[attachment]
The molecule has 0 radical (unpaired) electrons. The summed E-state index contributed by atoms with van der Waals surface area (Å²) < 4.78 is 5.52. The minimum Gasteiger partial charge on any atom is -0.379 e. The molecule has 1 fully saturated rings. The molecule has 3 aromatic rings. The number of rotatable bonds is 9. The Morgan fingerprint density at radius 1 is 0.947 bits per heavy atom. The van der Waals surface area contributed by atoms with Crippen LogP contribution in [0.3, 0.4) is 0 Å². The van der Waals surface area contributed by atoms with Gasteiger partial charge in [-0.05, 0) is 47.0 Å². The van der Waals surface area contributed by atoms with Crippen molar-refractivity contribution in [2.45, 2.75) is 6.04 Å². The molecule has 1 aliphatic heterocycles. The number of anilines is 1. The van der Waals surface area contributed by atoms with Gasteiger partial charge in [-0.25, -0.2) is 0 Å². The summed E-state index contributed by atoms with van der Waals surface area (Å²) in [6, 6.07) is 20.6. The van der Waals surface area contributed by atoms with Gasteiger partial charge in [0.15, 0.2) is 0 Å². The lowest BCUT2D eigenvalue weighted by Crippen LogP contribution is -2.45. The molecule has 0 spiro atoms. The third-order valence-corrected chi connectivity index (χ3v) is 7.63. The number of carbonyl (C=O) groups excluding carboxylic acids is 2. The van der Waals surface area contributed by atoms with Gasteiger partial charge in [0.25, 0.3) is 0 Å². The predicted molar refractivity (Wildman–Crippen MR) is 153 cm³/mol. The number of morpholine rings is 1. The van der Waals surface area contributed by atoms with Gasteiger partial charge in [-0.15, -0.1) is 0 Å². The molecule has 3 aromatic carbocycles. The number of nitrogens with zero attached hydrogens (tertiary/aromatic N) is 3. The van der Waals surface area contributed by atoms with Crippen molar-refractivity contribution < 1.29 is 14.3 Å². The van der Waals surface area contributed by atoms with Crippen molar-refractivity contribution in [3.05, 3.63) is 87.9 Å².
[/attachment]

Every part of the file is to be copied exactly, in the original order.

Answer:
The molecule has 0 radical (unpaired) electrons. The summed E-state index contributed by atoms with van der Waals surface area (Å²) < 4.78 is 5.52. The minimum Gasteiger partial charge on any atom is -0.379 e. The molecule has 1 fully saturated rings. The molecule has 3 aromatic rings. The number of rotatable bonds is 9. The Morgan fingerprint density at radius 1 is 0.947 bits per heavy atom. The van der Waals surface area contributed by atoms with Crippen LogP contribution in [0.3, 0.4) is 0 Å². The van der Waals surface area contributed by atoms with Gasteiger partial charge in [-0.05, 0) is 47.0 Å². The van der Waals surface area contributed by atoms with Crippen molar-refractivity contribution in [2.45, 2.75) is 6.04 Å². The molecule has 1 aliphatic heterocycles. The number of anilines is 1. The van der Waals surface area contributed by atoms with Gasteiger partial charge in [-0.25, -0.2) is 0 Å². The summed E-state index contributed by atoms with van der Waals surface area (Å²) in [6, 6.07) is 20.6. The van der Waals surface area contributed by atoms with Gasteiger partial charge in [0.15, 0.2) is 0 Å². The lowest BCUT2D eigenvalue weighted by Crippen LogP contribution is -2.45. The molecule has 0 spiro atoms. The third-order valence-corrected chi connectivity index (χ3v) is 7.63. The number of carbonyl (C=O) groups excluding carboxylic acids is 2. The van der Waals surface area contributed by atoms with Gasteiger partial charge in [0.25, 0.3) is 0 Å². The predicted molar refractivity (Wildman–Crippen MR) is 153 cm³/mol. The number of morpholine rings is 1. The van der Waals surface area contributed by atoms with Gasteiger partial charge in [-0.15, -0.1) is 0 Å². The molecule has 3 aromatic carbocycles. The number of nitrogens with zero attached hydrogens (tertiary/aromatic N) is 3. The van der Waals surface area contributed by atoms with Crippen molar-refractivity contribution < 1.29 is 14.3 Å². The van der Waals surface area contributed by atoms with Crippen molar-refractivity contribution in [3.05, 3.63) is 87.9 Å².